[SciPy-User] Weighted KDE

Jackson Li sonicatedboom-s@yahoo....
Sun Jan 13 10:08:50 CST 2013


 <josef.pktd <at> gmail.com> writes:

> 
> On Sun, May 13, 2012 at 1:07 PM, Zachary Pincus <zachary.pincus <at> yale.edu> 
wrote:
> > Hello all,
> >
> > A while ago, someone asked on this list about whether it would be simple to 
modify
> scipy.stats.kde.gaussian_kde to deal with weighted data:
> > http://mail.scipy.org/pipermail/scipy-user/2008-November/018578.html
> >
> > Anne and Robert assured the writer that this was pretty simple (modulo 
bandwidth selection), though I
> couldn't find any code that the original author may have generated based on 
that advice.
> >
> > I've got a problem that could (perhaps) be solved neatly with weighed KDE, 
so I'd like to give this a go. I
> assume that at a minimum, to get basic gaussian_kde.evaluate() functionality:
> >
> > (1) The covariance calculation would need to be replaced by a weighted-
covariance calculation. (Simple enough.)
> >
> > (2) In evaluate(), the critical part looks like this (and a similar stanza 
that loops over the points instead):
> > # if there are more points than data, so loop over data
> > for i in range(self.n):
> >    diff = self.dataset[:, i, newaxis] - points
> >    tdiff = dot(self.inv_cov, diff)
> >    energy = sum(diff*tdiff,axis=0) / 2.0
> >    result = result + exp(-energy)
> >
> > I assume that, further, the 'diff' values ought to be scaled by the weights, 
too. Is this all that would need
> to be done? (For the integration and resampling, obviously, there would be a 
bit of other work...)
> 
> it looks to me that way, scaled according to weight by dataset points
> 
> I don't see what the norm_factor should be:
>       self._norm_factor = sqrt(linalg.det(2*pi*self.covariance)) * self.n
> there should be the weights somewhere in there, maybe just replace
> self.n by sum(weights) given a constant covariance
> 
> sampling doesn't look difficult, if we want biased sampling, then
> instead of randint, we would need weighted randint (non-uniform)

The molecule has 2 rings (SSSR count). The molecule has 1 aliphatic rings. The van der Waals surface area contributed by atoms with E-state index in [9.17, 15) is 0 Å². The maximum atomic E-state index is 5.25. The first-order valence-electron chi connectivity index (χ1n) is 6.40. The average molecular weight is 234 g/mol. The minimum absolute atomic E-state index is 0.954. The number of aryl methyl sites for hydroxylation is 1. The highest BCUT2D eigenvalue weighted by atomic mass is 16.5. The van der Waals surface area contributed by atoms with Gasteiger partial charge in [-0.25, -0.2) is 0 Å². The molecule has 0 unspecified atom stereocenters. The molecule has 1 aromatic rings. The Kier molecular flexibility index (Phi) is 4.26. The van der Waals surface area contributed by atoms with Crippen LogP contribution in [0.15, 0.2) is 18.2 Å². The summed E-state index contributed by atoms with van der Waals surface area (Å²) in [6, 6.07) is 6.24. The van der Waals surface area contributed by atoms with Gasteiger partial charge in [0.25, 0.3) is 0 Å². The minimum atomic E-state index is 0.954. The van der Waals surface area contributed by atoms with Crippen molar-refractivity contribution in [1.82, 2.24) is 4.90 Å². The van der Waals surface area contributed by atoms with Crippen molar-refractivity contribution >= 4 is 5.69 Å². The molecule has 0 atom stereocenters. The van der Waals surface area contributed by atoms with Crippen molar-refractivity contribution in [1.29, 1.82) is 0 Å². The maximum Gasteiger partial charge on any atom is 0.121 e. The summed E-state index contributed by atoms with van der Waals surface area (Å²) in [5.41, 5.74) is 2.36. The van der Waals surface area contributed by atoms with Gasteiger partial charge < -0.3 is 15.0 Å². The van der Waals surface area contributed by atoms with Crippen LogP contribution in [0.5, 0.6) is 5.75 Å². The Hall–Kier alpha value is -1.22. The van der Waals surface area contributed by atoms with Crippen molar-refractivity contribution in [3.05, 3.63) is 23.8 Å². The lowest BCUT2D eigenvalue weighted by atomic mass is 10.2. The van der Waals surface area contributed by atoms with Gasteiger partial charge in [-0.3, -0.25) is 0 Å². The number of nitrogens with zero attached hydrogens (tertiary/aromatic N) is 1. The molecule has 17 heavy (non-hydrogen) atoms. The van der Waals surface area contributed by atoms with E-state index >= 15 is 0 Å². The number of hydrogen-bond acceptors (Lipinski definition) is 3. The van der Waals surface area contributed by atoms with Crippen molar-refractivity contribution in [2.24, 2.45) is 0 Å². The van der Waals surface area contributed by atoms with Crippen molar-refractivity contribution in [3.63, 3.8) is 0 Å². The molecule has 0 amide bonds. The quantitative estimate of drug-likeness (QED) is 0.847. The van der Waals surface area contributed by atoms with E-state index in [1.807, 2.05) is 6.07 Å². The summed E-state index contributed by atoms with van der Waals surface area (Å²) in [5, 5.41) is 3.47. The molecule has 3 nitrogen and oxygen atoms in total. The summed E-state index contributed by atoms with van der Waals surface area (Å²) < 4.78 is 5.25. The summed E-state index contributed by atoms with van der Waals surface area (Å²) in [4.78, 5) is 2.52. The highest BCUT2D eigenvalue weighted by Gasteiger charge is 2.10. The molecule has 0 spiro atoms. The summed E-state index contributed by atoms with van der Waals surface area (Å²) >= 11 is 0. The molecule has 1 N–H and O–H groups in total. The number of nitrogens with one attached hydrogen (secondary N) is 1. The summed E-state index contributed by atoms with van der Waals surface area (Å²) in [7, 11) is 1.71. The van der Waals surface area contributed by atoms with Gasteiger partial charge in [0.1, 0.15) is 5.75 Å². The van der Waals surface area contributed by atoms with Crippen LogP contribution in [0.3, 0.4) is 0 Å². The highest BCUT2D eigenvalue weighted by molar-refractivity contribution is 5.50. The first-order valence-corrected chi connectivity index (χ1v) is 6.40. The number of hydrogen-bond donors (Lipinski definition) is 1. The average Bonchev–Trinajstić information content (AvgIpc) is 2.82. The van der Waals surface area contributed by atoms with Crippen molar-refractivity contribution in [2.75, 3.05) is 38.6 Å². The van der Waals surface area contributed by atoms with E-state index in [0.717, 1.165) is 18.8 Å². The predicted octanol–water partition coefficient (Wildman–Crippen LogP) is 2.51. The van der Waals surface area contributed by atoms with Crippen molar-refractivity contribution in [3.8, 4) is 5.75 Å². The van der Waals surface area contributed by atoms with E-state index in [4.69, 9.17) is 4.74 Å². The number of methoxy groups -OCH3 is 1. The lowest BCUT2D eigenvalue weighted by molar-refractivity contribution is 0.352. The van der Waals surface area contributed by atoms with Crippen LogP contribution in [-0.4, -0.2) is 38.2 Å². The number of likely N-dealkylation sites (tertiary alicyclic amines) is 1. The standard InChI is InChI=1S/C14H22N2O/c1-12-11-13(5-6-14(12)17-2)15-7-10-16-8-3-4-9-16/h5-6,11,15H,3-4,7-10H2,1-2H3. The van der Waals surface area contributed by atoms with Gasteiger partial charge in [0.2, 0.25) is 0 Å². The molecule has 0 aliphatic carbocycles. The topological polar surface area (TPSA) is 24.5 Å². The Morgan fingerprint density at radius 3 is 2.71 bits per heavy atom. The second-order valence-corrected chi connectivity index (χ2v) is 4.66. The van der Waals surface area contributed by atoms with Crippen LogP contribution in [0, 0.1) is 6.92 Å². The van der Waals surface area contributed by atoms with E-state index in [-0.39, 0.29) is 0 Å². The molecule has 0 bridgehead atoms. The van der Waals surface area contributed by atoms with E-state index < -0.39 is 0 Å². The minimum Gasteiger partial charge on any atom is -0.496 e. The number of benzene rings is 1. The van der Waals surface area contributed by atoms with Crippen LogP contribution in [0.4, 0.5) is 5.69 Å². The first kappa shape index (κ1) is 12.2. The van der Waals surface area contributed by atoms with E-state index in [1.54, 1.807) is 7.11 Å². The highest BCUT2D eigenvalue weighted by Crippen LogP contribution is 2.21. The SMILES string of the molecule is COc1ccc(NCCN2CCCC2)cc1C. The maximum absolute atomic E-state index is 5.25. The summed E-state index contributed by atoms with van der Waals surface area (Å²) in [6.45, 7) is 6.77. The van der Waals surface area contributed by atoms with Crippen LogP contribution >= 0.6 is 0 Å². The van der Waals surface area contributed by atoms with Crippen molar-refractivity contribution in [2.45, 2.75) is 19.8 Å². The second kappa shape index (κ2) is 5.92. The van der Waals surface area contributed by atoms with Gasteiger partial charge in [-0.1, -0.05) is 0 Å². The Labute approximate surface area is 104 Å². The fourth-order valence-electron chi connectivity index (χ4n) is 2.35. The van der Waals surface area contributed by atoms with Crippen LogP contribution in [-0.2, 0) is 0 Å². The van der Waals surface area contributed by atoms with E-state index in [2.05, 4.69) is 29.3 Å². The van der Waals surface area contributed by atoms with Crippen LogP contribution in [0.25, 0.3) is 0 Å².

> 
> integration might require more work, or not (I never tried to understand them)
> 
> (I don't know if kde in statsmodels has weights on the schedule.)
> 
> Josef
> mostly guessing
> 
> >
> > Thanks,
> > Zach
> > _______________________________________________
> > SciPy-User mailing list
> > SciPy-User <at> scipy.org
> > http://mail.scipy.org/mailman/listinfo/scipy-user
> 

Hi,

I am facing the same problem as well, but can't figure out how the weighting 
should be done exactly.

Has anybody successfully completed the modification of the code to allow a 
weighted kde? I am attempting to perform kde on a set of imaging data with X, Y, 
and an additional "temperature" column.

Performing the kde on only the X,Y axes gives a working heatmap showing the 
spatial distribution of the data points, but I would also like to use them to 
see the "temperature" profile (the third axis), much like a geographical heatmap 
showing temperature or rainfall values over a X-Y map.

I found another set of code from 
http://pastebin.com/LNdYCZgw
which allows weighted kde, but when I tried it out with my data, it took much 
longer than the normal kde (>1 hour) when the original code took only a about 
twenty seconds (despite claims that it was faster). 

Thanks,
Jackson







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